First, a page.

To hunt ole cotton-tail.
“At one end of the barn, on a bed decorated with branches of green leaves, lay the corpse, an old woman of eighty, the mother of the man of the house. He stood by the head of the dead woman, while all the near relatives had seats round. Then the mourning women entered and sat down on the ground in a circle, one in the centre cloaked and hooded, who began the chant or funeral wail, all the rest joining in chorus. After an interval there would come a deep silence; then the chant began again, and when it was over the women rose up and went out, leaving the place free for the next comers, who acted a play full of ancient symbolic meaning. But, first, whisky was served round, and the pipers played; for every village had sent their best player and singer to honour the wake.
One of the leading men in the village has a brand-new house made of logs. The logs were neatly squared and the chinks between them carefully plastered and painted. The house had three rooms, besides a storeroom and cow-stall. I counted three barns in the court, besides three outdoor cellars, one for the milk and the others for the storing of vegetables. To my question as to what the farmer did in the winter our guide replied, "Nothing. When they want money they go to the hole where the potatoes and turnips are buried and carry a load to the town." The owner of this house was very proud of his new place and showed one room in which were several huge chests, decorated and stained in bright vermilion in the peculiar style of peasant art. These chests were filled with clothes—peasant costumes of very handsome material, very beautifully embroidered and decorated. The principal ornament of the costume shown us was a belt studded with brass nails with broad leather clasps, as large as a small platter, behind and in front. It must have occupied the hours of a good many long winter evenings to make the garments this man had stowed away in these chests. Although there was plenty of room in this house, it is evident that the family lives almost wholly in the one large living-room.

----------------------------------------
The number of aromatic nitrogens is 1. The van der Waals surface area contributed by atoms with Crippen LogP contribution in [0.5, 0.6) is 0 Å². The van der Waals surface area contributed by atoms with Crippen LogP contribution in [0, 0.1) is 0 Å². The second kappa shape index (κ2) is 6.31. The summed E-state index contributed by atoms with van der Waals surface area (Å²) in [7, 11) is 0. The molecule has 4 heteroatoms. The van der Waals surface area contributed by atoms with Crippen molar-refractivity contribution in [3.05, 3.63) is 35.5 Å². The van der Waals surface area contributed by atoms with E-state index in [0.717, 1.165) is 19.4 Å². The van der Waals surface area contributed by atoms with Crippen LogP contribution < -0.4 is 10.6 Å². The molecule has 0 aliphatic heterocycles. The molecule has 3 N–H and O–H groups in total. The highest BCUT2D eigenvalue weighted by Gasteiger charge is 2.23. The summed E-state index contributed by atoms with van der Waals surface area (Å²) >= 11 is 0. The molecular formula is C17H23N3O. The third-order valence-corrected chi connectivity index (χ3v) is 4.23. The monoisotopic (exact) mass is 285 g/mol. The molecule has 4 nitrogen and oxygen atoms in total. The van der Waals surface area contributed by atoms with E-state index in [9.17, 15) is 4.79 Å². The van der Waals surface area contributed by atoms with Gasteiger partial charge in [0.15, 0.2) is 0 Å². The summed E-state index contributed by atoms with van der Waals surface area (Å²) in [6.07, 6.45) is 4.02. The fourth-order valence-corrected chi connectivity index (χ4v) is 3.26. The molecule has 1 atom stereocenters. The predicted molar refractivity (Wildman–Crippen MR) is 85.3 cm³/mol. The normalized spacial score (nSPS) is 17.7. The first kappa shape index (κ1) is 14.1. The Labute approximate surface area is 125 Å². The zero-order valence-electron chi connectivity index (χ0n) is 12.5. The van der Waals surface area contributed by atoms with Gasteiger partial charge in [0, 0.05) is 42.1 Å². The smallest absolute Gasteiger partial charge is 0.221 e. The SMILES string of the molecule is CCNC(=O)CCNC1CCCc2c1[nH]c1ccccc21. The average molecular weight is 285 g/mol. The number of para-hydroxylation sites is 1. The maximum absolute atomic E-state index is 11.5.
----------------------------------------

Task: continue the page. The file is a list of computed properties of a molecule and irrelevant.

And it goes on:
I was so overcome I could not help bursting into tears, through which I sobbed: "Dear, dear Father Urbani. I will go with you anywhere, but I will never take a Mule or a Horse!"
"He is still unconscious," he had said, and had understood that they asked more from him than that. Then, feeling that he could not endure the greediness of their attention, he had beckoned Joe Kenyon to come out with him into the garden.
There are seven herbs of great value and power; they are ground ivy, vervain, eyebright, groundsel, foxglove, the bark of the elder-tree, and the young shoots of the hawthorn.
It sounded formidable to my youth; almost like a geological era. And that suited him, in a way—I could imagine him drifting, or silting, or something measurable by aeons, at the rate of about a millimetre a century.
Copyright © 2020